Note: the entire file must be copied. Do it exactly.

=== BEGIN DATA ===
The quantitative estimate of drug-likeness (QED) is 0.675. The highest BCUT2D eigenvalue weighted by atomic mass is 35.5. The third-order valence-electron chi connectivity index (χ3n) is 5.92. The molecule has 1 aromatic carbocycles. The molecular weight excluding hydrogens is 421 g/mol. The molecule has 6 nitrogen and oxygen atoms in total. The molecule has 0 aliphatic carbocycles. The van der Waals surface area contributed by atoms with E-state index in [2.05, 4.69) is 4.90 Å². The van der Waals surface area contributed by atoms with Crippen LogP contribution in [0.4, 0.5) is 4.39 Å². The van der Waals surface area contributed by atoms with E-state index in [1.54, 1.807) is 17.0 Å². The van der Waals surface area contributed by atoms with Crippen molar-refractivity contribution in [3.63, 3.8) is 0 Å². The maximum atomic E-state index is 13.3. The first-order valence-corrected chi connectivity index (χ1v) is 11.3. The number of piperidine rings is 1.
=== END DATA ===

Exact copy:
The quantitative estimate of drug-likeness (QED) is 0.675. The highest BCUT2D eigenvalue weighted by atomic mass is 35.5. The third-order valence-electron chi connectivity index (χ3n) is 5.92. The molecule has 1 aromatic carbocycles. The molecular weight excluding hydrogens is 421 g/mol. The molecule has 6 nitrogen and oxygen atoms in total. The molecule has 0 aliphatic carbocycles. The van der Waals surface area contributed by atoms with E-state index in [2.05, 4.69) is 4.90 Å². The van der Waals surface area contributed by atoms with Crippen LogP contribution in [0.4, 0.5) is 4.39 Å². The van der Waals surface area contributed by atoms with E-state index in [1.54, 1.807) is 17.0 Å². The van der Waals surface area contributed by atoms with Crippen molar-refractivity contribution in [3.63, 3.8) is 0 Å². The maximum atomic E-state index is 13.3. The first-order valence-corrected chi connectivity index (χ1v) is 11.3. The number of piperidine rings is 1.